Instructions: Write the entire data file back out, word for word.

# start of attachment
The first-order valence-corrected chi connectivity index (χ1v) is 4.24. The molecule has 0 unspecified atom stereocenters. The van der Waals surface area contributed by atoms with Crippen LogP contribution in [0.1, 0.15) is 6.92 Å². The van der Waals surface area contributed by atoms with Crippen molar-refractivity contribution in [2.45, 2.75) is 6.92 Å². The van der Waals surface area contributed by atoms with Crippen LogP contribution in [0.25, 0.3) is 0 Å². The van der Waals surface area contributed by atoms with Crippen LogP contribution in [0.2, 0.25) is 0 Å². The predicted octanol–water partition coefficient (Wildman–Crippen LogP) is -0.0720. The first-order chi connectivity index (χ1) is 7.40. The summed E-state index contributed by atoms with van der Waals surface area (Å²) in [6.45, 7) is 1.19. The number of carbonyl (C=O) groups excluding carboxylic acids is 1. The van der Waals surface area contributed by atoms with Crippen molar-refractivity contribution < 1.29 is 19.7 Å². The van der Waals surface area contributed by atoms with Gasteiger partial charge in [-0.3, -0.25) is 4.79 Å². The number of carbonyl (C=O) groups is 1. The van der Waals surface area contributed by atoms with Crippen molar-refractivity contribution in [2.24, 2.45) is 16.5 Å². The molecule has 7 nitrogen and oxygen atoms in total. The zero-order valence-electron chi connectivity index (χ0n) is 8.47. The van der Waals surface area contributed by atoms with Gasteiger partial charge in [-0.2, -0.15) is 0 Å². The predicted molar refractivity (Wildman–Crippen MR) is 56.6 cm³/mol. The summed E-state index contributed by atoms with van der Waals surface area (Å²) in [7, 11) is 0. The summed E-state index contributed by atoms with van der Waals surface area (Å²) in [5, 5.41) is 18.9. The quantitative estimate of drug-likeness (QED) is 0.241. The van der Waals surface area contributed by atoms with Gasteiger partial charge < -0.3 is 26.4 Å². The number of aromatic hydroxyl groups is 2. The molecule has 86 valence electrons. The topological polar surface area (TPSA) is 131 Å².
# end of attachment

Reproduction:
The first-order valence-corrected chi connectivity index (χ1v) is 4.24. The molecule has 0 unspecified atom stereocenters. The van der Waals surface area contributed by atoms with Crippen LogP contribution in [0.1, 0.15) is 6.92 Å². The van der Waals surface area contributed by atoms with Crippen molar-refractivity contribution in [2.45, 2.75) is 6.92 Å². The van der Waals surface area contributed by atoms with Crippen LogP contribution in [0.25, 0.3) is 0 Å². The van der Waals surface area contributed by atoms with Crippen LogP contribution in [0.2, 0.25) is 0 Å². The predicted octanol–water partition coefficient (Wildman–Crippen LogP) is -0.0720. The first-order chi connectivity index (χ1) is 7.40. The summed E-state index contributed by atoms with van der Waals surface area (Å²) in [6.45, 7) is 1.19. The number of carbonyl (C=O) groups excluding carboxylic acids is 1. The van der Waals surface area contributed by atoms with Crippen molar-refractivity contribution < 1.29 is 19.7 Å². The van der Waals surface area contributed by atoms with Gasteiger partial charge in [-0.3, -0.25) is 4.79 Å². The number of carbonyl (C=O) groups is 1. The van der Waals surface area contributed by atoms with Crippen molar-refractivity contribution in [2.24, 2.45) is 16.5 Å². The molecule has 7 nitrogen and oxygen atoms in total. The zero-order valence-electron chi connectivity index (χ0n) is 8.47. The van der Waals surface area contributed by atoms with Gasteiger partial charge in [-0.2, -0.15) is 0 Å². The predicted molar refractivity (Wildman–Crippen MR) is 56.6 cm³/mol. The summed E-state index contributed by atoms with van der Waals surface area (Å²) in [7, 11) is 0. The summed E-state index contributed by atoms with van der Waals surface area (Å²) in [5, 5.41) is 18.9. The quantitative estimate of drug-likeness (QED) is 0.241. The van der Waals surface area contributed by atoms with Gasteiger partial charge < -0.3 is 26.4 Å². The number of aromatic hydroxyl groups is 2. The molecule has 86 valence electrons. The topological polar surface area (TPSA) is 131 Å².